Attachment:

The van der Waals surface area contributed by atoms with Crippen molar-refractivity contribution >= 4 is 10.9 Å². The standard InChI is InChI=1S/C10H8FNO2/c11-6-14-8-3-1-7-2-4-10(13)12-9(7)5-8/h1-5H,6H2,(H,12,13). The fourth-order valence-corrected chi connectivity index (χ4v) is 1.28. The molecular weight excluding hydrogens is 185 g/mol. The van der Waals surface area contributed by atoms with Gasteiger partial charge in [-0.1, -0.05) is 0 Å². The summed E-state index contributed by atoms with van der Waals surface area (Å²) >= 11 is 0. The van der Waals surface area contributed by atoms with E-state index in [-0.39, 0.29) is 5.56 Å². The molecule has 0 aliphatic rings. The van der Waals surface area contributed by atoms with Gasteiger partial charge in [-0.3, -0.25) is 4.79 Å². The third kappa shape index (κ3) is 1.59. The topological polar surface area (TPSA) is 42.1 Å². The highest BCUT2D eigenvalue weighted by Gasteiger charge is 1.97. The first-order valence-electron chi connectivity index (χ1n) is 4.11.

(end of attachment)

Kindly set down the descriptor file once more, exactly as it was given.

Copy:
The van der Waals surface area contributed by atoms with Crippen molar-refractivity contribution >= 4 is 10.9 Å². The standard InChI is InChI=1S/C10H8FNO2/c11-6-14-8-3-1-7-2-4-10(13)12-9(7)5-8/h1-5H,6H2,(H,12,13). The fourth-order valence-corrected chi connectivity index (χ4v) is 1.28. The molecular weight excluding hydrogens is 185 g/mol. The van der Waals surface area contributed by atoms with Gasteiger partial charge in [-0.1, -0.05) is 0 Å². The summed E-state index contributed by atoms with van der Waals surface area (Å²) >= 11 is 0. The van der Waals surface area contributed by atoms with E-state index in [-0.39, 0.29) is 5.56 Å². The molecule has 0 aliphatic rings. The van der Waals surface area contributed by atoms with Gasteiger partial charge in [-0.3, -0.25) is 4.79 Å². The third kappa shape index (κ3) is 1.59. The topological polar surface area (TPSA) is 42.1 Å². The highest BCUT2D eigenvalue weighted by Gasteiger charge is 1.97. The first-order valence-electron chi connectivity index (χ1n) is 4.11.